On the debate last week, I spoke in the women’s debate and was told to keep it going and take interventions-there would have been plenty of time. To the person who told me that I said, "That’s to stop me getting angry," but I will keep it going and take interventions.

Q11 Chair: You had an end-of-day Adjournment debate this week on coastguards.

Mr MacNeil: I was very grateful to the Speaker, who gave me that last Wednesday after we kissed and made up. The real reason I pulled it was that the Minister was going to both Stornoway and Shetland on Wednesday, and if I had had the debate he could not have gone. That was the pressing reason, but overall I still hold the hope that we get a proper debate. An Adjournment debate or a Westminster Hall debate would not have done the matter justice. A proper debate on the Floor of the House is what we need. Given the six-week extension, the Adjournment debate was not as important.

Q12 Chair: As you are aware, we have very little time. This is only provisional, and we have the pre-recess Adjournment debate, which we use in the usual way, and then we have nothing until we come back. So we are looking at a day that is a very long way off anyway which is still only provisional.

Mr MacNeil: I accept what you say, but this is a bread-and-butter issue affecting maritime safety and people’s jobs in the here and now. While I spoke in the women’s debate, which I thought was a very worthy debate, I felt it was a slower-burn fuse than the here and now. That is not a criticism of the women’s debate, but this issue has a real urgency that is not present in other even more worthy issues.

Q13 Ian Mearns: I am wondering how extensive the support is for this debate among Members from different parties.

Mr MacNeil: I think we would have about nine political parties-

Sarah Newton: Every single party has indicated support.

Mr MacNeil: In Westminster Hall, we did not have enough time to get everybody in, and even if we were not rationed for minutes, I definitely rationed my time to try to let others in.

Q14 John Hemming: If you are wanting a debate in the Chamber, do you have a motion that you want to table?

Sarah Newton: As I said, we cannot say today because we want it to be around an alternative proposal that will come forward, so that it will be meaningful. The Government have indicated that they will consider alternative proposals if they meet the criteria. That is why we need the full debate, to discuss the proposals.

Bill Esterson: We can say as much as that it will be based on the alternative proposal being drawn up by coastguards all around the country working together. They have not submitted that formally yet. We have a rough idea of what it would say, but at the moment we cannot give the detail.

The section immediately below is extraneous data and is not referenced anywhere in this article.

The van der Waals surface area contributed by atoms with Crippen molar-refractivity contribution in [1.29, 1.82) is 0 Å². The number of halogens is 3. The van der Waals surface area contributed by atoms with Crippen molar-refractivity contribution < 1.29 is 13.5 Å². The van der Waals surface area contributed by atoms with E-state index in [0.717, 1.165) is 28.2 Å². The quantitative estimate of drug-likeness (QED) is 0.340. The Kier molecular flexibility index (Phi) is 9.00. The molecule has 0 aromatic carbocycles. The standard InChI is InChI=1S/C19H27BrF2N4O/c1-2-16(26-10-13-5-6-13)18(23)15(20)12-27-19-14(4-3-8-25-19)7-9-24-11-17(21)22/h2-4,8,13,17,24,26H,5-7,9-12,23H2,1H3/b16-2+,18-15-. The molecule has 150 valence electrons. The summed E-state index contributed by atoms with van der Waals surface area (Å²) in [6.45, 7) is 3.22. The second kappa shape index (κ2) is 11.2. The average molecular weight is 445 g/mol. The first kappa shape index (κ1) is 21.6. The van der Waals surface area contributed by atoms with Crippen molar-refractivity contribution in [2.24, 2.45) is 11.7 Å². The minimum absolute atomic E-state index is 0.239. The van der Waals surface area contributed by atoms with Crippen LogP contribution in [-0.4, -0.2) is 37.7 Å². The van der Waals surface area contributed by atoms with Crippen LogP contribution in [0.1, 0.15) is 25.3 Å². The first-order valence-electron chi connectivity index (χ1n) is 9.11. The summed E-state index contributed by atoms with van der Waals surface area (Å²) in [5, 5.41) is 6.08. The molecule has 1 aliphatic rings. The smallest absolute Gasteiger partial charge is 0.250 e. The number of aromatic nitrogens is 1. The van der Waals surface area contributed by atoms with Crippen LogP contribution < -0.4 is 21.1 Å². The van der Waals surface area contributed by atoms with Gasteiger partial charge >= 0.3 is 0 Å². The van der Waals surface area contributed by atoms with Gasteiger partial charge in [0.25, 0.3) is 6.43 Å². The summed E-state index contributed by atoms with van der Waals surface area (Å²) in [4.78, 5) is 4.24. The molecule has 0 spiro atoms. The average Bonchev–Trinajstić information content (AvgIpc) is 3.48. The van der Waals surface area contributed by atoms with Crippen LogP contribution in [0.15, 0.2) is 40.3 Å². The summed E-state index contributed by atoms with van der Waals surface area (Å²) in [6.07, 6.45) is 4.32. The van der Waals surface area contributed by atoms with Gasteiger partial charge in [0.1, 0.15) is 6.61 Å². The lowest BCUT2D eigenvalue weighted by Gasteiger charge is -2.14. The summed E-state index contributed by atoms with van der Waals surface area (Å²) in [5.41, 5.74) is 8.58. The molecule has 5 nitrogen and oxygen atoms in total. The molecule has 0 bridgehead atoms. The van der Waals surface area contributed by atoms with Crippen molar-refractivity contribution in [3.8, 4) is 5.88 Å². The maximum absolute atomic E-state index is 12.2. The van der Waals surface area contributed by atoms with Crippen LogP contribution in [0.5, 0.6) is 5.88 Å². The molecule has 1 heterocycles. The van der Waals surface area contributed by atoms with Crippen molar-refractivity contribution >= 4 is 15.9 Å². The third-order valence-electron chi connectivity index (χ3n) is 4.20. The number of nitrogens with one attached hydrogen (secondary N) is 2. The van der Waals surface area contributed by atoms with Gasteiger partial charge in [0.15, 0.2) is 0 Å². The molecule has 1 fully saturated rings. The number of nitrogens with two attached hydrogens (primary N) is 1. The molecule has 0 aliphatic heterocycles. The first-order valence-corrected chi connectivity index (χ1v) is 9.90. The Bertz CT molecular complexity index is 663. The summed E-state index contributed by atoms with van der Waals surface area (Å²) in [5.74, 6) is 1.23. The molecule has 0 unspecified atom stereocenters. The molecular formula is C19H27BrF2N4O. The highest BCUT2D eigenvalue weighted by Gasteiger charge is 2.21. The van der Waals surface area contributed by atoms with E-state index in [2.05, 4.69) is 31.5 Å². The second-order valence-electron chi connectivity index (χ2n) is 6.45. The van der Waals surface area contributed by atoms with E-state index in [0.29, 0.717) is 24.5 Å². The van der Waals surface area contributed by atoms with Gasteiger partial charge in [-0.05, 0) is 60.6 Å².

Mr MacNeil: And it will be a very real alternative to what the MCA are putting forward at the moment.

Q15 John Hemming: In essence, you are asking to pull the debate in Westminster Hall and see what happens before the recess.

Mr MacNeil: We would look for a debate before the recess, because the six weeks are from 24 March.

Q16 Chair: That is what I was going to ask, because the next day that we have provisionally, and it is only provisional, is 28 April-that’s a long way off.

Sarah Newton: That is fine, because the extension is until 2 May. I got further clarification from the Minister yesterday, and there will be a further period of consultation on alternatives, so the debate on 28 April will be within the new consultation period and we will still be able to influence the outcome.

Q17 Mr Bone: Last week you had the opportunity to have a debate in the Chamber. We listed it for the Chamber. You came along and asked us to move it to Westminster Hall. You are now asking us to move it from Westminster Hall and put it back in the Chamber. When we put it back in the Chamber will you come along at a later date and ask us to put it back in Westminster Hall?

Mr MacNeil: Definitely not.

Sarah Newton: May I clarify something, Peter? That was not actually what happened at the meeting last week. We were invited by the Chair to come along because there was an issue about scheduling in the Chamber. The commonly held view among, if not all the members of Committee, a great deal of people was that there was not enough time to do both issues justice. We were invited along; we did not make a request to move our debate. We were just helping the Backbench Business Committee resolve a difficult issue.

Bill Esterson: There is also new information-the Minister announced the extension of the consultation by six weeks. He announced that only in answer to my question on Thursday, and it has changed things significantly.

Q18 Jane Ellison: Just to clarify, is one the material changes that you now want to debate a substantive motion? That is one of the things that we take into account when Members are looking for time in the Chamber. Although you are not able to frame a motion at the moment, it sounds as if you have a clear idea that you would do that. Is there any prospect that you would change your minds and have only a general debate, or do you think that you would definitely want a substantive motion?

Mr MacNeil: I will definitely not be back in front of this Committee asking for our debate to be moved out of the Chamber. It looks as if we will have a substantive motion.

Q19 John Hemming: But you would settle for a half-day debate with a substantive motion in the Chamber?

Sarah Newton: Three hours?

Q20 Chair: Three hours, yes. I think that that is the only thing that has never been in dispute. Okay, I think we are quite clear on your case. I, in a landlocked constituency, am very aware of the coastguard service.